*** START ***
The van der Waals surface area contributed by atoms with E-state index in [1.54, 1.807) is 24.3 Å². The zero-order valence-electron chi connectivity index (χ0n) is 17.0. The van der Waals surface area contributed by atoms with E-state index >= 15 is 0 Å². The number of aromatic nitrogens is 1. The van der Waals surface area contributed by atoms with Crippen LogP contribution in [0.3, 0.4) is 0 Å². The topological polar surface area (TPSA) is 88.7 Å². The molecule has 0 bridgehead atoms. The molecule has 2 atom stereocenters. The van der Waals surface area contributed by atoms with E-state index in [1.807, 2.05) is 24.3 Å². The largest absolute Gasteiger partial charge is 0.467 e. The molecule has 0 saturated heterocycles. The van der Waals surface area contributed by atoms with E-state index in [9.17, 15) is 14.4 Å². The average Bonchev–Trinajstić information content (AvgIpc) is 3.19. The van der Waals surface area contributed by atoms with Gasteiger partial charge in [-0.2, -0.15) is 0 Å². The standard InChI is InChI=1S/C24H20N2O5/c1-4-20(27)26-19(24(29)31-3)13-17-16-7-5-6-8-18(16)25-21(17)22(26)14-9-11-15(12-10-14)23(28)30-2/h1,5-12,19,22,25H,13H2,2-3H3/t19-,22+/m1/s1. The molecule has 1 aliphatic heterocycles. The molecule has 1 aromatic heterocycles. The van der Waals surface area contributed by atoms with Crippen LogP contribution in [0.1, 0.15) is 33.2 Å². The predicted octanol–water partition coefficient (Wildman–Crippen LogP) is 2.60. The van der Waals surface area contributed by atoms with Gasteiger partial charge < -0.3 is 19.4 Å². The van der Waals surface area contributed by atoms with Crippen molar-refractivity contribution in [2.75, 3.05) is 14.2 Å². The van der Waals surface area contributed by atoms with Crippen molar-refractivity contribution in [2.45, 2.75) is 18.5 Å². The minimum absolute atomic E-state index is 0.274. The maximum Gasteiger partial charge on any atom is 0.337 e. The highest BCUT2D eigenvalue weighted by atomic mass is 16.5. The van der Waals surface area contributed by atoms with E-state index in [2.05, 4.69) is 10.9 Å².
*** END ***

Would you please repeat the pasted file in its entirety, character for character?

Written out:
The van der Waals surface area contributed by atoms with E-state index in [1.54, 1.807) is 24.3 Å². The zero-order valence-electron chi connectivity index (χ0n) is 17.0. The van der Waals surface area contributed by atoms with E-state index >= 15 is 0 Å². The number of aromatic nitrogens is 1. The van der Waals surface area contributed by atoms with Crippen LogP contribution in [0.3, 0.4) is 0 Å². The topological polar surface area (TPSA) is 88.7 Å². The molecule has 0 bridgehead atoms. The molecule has 2 atom stereocenters. The van der Waals surface area contributed by atoms with E-state index in [1.807, 2.05) is 24.3 Å². The largest absolute Gasteiger partial charge is 0.467 e. The molecule has 0 saturated heterocycles. The van der Waals surface area contributed by atoms with E-state index in [9.17, 15) is 14.4 Å². The average Bonchev–Trinajstić information content (AvgIpc) is 3.19. The van der Waals surface area contributed by atoms with Gasteiger partial charge in [-0.2, -0.15) is 0 Å². The standard InChI is InChI=1S/C24H20N2O5/c1-4-20(27)26-19(24(29)31-3)13-17-16-7-5-6-8-18(16)25-21(17)22(26)14-9-11-15(12-10-14)23(28)30-2/h1,5-12,19,22,25H,13H2,2-3H3/t19-,22+/m1/s1. The molecule has 1 aliphatic heterocycles. The molecule has 1 aromatic heterocycles. The van der Waals surface area contributed by atoms with Crippen LogP contribution in [0.1, 0.15) is 33.2 Å². The predicted octanol–water partition coefficient (Wildman–Crippen LogP) is 2.60. The van der Waals surface area contributed by atoms with Gasteiger partial charge < -0.3 is 19.4 Å². The van der Waals surface area contributed by atoms with Crippen molar-refractivity contribution in [2.75, 3.05) is 14.2 Å². The van der Waals surface area contributed by atoms with Crippen molar-refractivity contribution in [2.45, 2.75) is 18.5 Å². The minimum absolute atomic E-state index is 0.274. The maximum Gasteiger partial charge on any atom is 0.337 e. The highest BCUT2D eigenvalue weighted by atomic mass is 16.5. The van der Waals surface area contributed by atoms with E-state index in [2.05, 4.69) is 10.9 Å².